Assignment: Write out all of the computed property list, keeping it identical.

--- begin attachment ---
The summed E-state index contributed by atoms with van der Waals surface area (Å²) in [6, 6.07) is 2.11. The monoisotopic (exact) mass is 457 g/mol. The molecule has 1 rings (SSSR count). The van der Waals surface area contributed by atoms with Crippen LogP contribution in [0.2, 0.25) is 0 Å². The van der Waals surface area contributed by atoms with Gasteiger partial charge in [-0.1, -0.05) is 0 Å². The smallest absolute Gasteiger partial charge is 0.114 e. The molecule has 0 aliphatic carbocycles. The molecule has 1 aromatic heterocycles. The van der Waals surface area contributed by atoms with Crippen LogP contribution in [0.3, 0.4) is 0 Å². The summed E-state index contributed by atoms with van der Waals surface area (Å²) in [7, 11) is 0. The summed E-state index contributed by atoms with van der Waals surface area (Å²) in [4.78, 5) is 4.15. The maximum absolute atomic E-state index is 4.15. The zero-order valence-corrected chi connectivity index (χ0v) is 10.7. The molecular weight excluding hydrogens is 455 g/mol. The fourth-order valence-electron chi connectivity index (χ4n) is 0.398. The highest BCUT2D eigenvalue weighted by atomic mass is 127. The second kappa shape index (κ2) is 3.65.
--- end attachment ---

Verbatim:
The summed E-state index contributed by atoms with van der Waals surface area (Å²) in [6, 6.07) is 2.11. The monoisotopic (exact) mass is 457 g/mol. The molecule has 1 rings (SSSR count). The van der Waals surface area contributed by atoms with Crippen LogP contribution in [0.2, 0.25) is 0 Å². The van der Waals surface area contributed by atoms with Gasteiger partial charge in [-0.1, -0.05) is 0 Å². The smallest absolute Gasteiger partial charge is 0.114 e. The molecule has 0 aliphatic carbocycles. The molecule has 1 aromatic heterocycles. The van der Waals surface area contributed by atoms with Crippen LogP contribution in [0.3, 0.4) is 0 Å². The summed E-state index contributed by atoms with van der Waals surface area (Å²) in [7, 11) is 0. The summed E-state index contributed by atoms with van der Waals surface area (Å²) in [4.78, 5) is 4.15. The maximum absolute atomic E-state index is 4.15. The zero-order valence-corrected chi connectivity index (χ0v) is 10.7. The molecular weight excluding hydrogens is 455 g/mol. The fourth-order valence-electron chi connectivity index (χ4n) is 0.398. The highest BCUT2D eigenvalue weighted by atomic mass is 127. The second kappa shape index (κ2) is 3.65.